Like everyone else, my life has had its share of sorrows—some of them deep sorrows. My father’s death when I was ten years old is at the top of the list. Becoming chronically ill in 2001 is near the top. My father’s death was devastating to me; we were extremely close. One of my responses was to look at other kids my age and ask “Why me?” over and over again, in an achingly painful refrain.
Many decades later, when I got sick and didn’t recover, the “Why me?” refrain started up again. I felt unfairly treated by the world and by my own body. “Why me? Why me?” I’d repeatedly ask. This served only to intensify the resentment I was feeling and the blame I was directing at myself.
I'm grateful that several years after getting sick, I was helped by two women with vastly different backgrounds. The first was Zen teacher Charlotte Joko Beck. Readers of How to Be Sick will remember her from Chapter Three, where I quote her saying:
Our life is always all right. There’s nothing wrong with it. Even if we have horrendous problems, it’s just our life.
Reading that excerpt from her book Everyday Zen was life-changing for me. “Why Me?” became irrelevant when I realized that there was nothing wrong with my life, even though it included giving up a career years before I felt ready, feeling sick every day, and being severely restricted in my activities. It’s just my life. The realization that there was nothing wrong with my life was a tremendous relief, because it meant there was nothing wrong with me.
I was also helped by country music singer Rosanne Cash. I write about her in the last chapter of How to Be Sick:
In October 2009, I was listening to Terry Gross’ Fresh Air on NPR. She was interviewing country music singer and songwriter Rosanne Cash. Cash had been forced to put her career on hold for several years because she had to have brain surgery for a rare but benign condition. Terry Gross asked her if she ever found herself asking “Why me?”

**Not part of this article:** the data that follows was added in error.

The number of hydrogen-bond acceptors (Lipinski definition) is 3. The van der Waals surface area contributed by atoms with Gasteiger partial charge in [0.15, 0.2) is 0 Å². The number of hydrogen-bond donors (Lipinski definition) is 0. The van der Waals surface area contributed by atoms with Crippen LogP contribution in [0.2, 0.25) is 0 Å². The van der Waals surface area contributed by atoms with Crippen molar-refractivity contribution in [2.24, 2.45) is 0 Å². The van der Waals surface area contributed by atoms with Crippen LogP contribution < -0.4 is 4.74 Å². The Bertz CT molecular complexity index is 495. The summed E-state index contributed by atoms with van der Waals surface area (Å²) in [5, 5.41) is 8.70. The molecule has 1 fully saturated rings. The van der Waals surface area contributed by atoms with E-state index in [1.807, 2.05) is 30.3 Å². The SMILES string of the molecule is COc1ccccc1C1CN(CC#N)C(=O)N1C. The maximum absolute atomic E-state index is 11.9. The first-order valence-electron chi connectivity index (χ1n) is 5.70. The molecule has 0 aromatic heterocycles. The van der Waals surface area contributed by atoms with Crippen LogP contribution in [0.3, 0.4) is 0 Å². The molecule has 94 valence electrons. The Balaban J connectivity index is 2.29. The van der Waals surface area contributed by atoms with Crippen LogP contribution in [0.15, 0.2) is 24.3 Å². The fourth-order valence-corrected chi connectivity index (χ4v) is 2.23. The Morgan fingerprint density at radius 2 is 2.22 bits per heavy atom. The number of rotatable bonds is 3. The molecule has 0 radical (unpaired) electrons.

Cash replied “No,” that, in fact, she found herself saying “Why not me?” since she had health insurance, no 9-to-5 job that she might lose during her long recuperation, and a spouse who was a wonderful caregiver.
I know that not everyone is fortunate in the ways that Rosanne Cash cited. For many people, stress over money and lack of support are ongoing challenges. But, still, no one gets a pass on life’s difficulties, including Ms. Cash: Think about the stress and the fear she must have experienced before and after her brain surgery, with its risks and uncertain outcome.
Rosanne Cash’s “Why not me?” drives home to me the reality that in every household on the planet, in every generation, in every era throughout history, people’s lives have been a mixture of joys and sorrows, successes and disappointments. This realization opens the door to self-compassion because it enables us to open our hearts to our struggles with gentle, soothing care, instead of turning away in aversion.
And so, whenever I feel myself getting by snagged by “Why me?”—with a sigh of compassion for how difficult life can be—I turn that “Why me?” into “Why not me?” and I feel much more at peace with my life.
© 2013 Toni Bernhard www.tonibernhard.com
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Thank you for reading my work. My most recent book is titled How to Wake Up: A Buddhist-Inspired Guide to Navigating Joy and Sorrow.
I'm also the author of the award-winning How to Be Sick: A Buddhist-Inspired Guide for the Chronically Ill and their Caregivers.